Gai Newman
Fri, October 18, 2013 at 12:00
Stephanie Hunt

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Diversity and Inclusion

Tucked behind the Coles Supermarket on Harbour Drive are the timeworn cottages that house the Coffs Harbour Neighbourhood Centre.  Many of us would not know that this unassuming place exists.  Yet the Centre provides free legal and tax advice, community computers, a disability arts group, mentors for men, a homework group… whatever it takes to give a leg up to the people in our community who are disadvantaged.

Fifty-five year old Gai Newman, the woman at the helm of the Neighbourhood Centre, is equally unassuming; in fact she’s downright shy.  But her shyness is hidden from most by her resolve, a dogged belief that our community needs to be inclusive.

She joined the Centre some 5 years ago, but she’s been working with people who are physically, mentally or economically disadvantaged for almost 30 years. And Gai says that the people she has worked with have taught her much about resilience and about herself.

She remembers Wilma, one of 4 women with intellectual disabilities that she supported over two decades ago, helping them move from a lifetime in institutions to a community house in Bairnsdale, Victoria.  “Wilma was blind, 4 foot nothing, couldn’t speak very well and had scars all down her legs,” Gai recalls.  “The only way she could tell me that she wasn’t happy was to let out this enormous roar.” 

Taking Wilma out to public places was terrifying and often embarrassing for a young Gai.  And communicating with her sometimes seemed impossible.   “I had to stop being worried about what other people thought,” she recalls.  “And she encouraged me to think about new ways of being with people – ways of communicating other than just verbally.  She taught me so much.”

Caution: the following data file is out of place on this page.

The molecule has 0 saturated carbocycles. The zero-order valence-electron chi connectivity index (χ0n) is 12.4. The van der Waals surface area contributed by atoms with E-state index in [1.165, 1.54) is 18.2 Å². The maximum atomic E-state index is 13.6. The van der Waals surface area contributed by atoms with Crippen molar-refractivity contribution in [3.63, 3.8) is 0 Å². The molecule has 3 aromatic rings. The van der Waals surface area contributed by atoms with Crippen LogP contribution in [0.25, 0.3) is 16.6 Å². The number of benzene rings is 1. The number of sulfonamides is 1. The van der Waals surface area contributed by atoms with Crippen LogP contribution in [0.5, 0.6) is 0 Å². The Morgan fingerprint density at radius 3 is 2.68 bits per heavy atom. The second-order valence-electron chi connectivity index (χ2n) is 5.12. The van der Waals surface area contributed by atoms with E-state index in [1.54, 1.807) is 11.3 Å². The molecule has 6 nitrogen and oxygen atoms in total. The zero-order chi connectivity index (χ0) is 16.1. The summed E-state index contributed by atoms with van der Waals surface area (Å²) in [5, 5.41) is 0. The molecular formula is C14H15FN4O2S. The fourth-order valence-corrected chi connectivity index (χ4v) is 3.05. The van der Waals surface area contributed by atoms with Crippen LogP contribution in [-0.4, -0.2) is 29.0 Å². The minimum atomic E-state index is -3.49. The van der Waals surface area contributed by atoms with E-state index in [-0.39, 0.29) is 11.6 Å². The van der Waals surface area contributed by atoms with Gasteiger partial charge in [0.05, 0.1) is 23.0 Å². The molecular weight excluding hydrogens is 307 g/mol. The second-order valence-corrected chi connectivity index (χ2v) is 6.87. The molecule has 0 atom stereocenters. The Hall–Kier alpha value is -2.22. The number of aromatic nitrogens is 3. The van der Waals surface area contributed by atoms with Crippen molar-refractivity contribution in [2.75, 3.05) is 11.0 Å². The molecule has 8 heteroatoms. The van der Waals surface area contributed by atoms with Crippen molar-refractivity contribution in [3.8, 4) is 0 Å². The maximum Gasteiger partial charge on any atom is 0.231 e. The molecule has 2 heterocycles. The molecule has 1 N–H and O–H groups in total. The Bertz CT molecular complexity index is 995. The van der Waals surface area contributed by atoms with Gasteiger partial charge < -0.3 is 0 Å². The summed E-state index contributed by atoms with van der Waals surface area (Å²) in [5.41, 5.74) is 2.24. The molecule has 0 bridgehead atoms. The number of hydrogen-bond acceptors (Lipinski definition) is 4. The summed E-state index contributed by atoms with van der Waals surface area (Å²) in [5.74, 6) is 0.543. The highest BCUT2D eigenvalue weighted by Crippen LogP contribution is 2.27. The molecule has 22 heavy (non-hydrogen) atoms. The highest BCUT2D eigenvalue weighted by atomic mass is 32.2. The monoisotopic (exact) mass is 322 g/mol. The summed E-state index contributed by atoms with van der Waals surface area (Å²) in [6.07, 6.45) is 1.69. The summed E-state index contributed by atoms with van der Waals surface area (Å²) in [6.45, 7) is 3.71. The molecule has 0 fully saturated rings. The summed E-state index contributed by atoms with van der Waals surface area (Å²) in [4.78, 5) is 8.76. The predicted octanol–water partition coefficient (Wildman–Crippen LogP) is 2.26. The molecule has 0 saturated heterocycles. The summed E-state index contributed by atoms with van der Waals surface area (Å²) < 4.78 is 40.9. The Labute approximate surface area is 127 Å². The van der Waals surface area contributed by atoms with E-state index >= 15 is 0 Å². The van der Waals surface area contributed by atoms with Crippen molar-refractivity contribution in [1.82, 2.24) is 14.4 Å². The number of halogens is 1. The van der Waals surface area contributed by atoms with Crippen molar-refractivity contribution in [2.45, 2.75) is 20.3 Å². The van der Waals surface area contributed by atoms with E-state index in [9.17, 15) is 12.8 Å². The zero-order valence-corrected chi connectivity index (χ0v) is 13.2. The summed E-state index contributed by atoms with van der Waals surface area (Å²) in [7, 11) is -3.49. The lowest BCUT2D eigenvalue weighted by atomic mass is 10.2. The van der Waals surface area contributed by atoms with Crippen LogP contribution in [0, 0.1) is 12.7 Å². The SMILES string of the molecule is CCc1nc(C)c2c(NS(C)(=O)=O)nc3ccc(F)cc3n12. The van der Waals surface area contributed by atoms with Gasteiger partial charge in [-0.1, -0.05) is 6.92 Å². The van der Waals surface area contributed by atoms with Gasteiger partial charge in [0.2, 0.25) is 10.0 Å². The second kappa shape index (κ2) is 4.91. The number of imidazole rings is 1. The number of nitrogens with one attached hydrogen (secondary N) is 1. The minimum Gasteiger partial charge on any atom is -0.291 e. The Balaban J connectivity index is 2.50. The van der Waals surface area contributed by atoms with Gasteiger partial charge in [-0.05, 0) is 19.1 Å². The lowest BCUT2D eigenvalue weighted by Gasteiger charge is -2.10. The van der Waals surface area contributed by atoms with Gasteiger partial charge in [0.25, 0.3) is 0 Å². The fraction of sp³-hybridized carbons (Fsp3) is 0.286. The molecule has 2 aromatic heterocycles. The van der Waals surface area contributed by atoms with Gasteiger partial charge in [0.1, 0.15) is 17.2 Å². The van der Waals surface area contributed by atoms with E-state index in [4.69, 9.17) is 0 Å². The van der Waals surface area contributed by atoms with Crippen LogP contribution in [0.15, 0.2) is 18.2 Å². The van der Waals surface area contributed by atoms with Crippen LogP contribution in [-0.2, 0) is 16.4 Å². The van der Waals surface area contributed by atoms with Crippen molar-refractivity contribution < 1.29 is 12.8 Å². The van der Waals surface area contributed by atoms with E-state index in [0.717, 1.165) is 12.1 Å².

And now at the Neighbourhood Centre it is Gai’s turn to teach.  She is responsible for training the many volunteers who are the lifeblood of the Centre.  From her years in the sector, she knows it’s hard for volunteers to not have preconceived ideas. “But even if you know that someone has used all the services in town 50 times, you need to listen with an open mind,” Gai tells her team. 

Gai has not always been met with an open mind in her own life.  A relatively naïve country girl from a large, supportive family in the Riverina, she didn’t know how to react when her husband and the father of her two small children began to struggle with depression.  “I was young at the time and I had no idea,” she recalls.  “But I knew that something was really wrong.” 

When Gai’s husband finally sought help, the psychiatrist asked to see Gai on her own.  “He got me to lie on the floor with my eyes close, and questioned me about my husband’s depression,” Gai recalls.  She felt accused of contributing to what was later diagnosed as a genetic depression.  Gai will always recall that sense of being judged.

Unable to help or find help, Gai separated from her husband, when Leah was 6 and Ash was 3, and started life as a single mother.  Living in Bairnsdale, Victoria at the time of the separation, Gai supported her family by working wherever she could, even teaching Tai Chi.

It was through Tai Chi that she was initially invited to help out at a local training centre, and wound up with her first job working with people with disabilities.  “That was when I first noticed that people weren’t all treated the same,” she says.  “I realised they just had to toughen up to the fact that people were going to look at them differently for the rest of their lives.”